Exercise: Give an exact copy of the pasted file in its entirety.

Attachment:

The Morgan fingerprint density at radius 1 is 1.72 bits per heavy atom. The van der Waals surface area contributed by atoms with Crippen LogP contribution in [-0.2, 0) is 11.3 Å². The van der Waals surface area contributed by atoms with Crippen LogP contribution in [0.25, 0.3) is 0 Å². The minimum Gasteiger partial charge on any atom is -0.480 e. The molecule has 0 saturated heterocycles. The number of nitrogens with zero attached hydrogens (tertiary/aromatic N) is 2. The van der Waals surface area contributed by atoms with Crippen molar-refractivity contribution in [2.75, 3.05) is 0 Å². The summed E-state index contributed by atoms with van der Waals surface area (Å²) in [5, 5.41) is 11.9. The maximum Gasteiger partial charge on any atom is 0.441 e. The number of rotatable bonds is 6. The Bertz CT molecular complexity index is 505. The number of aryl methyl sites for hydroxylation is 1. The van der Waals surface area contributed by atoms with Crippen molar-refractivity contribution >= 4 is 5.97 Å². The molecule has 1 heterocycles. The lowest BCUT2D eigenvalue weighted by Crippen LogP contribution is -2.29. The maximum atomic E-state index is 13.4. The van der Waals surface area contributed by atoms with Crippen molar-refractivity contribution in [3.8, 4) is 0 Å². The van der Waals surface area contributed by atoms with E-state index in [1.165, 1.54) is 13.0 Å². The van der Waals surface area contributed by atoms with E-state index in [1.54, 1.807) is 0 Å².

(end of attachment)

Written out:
The Morgan fingerprint density at radius 1 is 1.72 bits per heavy atom. The van der Waals surface area contributed by atoms with Crippen LogP contribution in [-0.2, 0) is 11.3 Å². The van der Waals surface area contributed by atoms with Crippen LogP contribution in [0.25, 0.3) is 0 Å². The minimum Gasteiger partial charge on any atom is -0.480 e. The molecule has 0 saturated heterocycles. The number of nitrogens with zero attached hydrogens (tertiary/aromatic N) is 2. The van der Waals surface area contributed by atoms with Crippen molar-refractivity contribution in [2.75, 3.05) is 0 Å². The summed E-state index contributed by atoms with van der Waals surface area (Å²) in [5, 5.41) is 11.9. The maximum Gasteiger partial charge on any atom is 0.441 e. The number of rotatable bonds is 6. The Bertz CT molecular complexity index is 505. The number of aryl methyl sites for hydroxylation is 1. The van der Waals surface area contributed by atoms with Crippen molar-refractivity contribution >= 4 is 5.97 Å². The molecule has 1 heterocycles. The lowest BCUT2D eigenvalue weighted by Crippen LogP contribution is -2.29. The maximum atomic E-state index is 13.4. The van der Waals surface area contributed by atoms with Crippen molar-refractivity contribution in [3.8, 4) is 0 Å². The van der Waals surface area contributed by atoms with E-state index in [1.165, 1.54) is 13.0 Å². The van der Waals surface area contributed by atoms with E-state index in [1.54, 1.807) is 0 Å².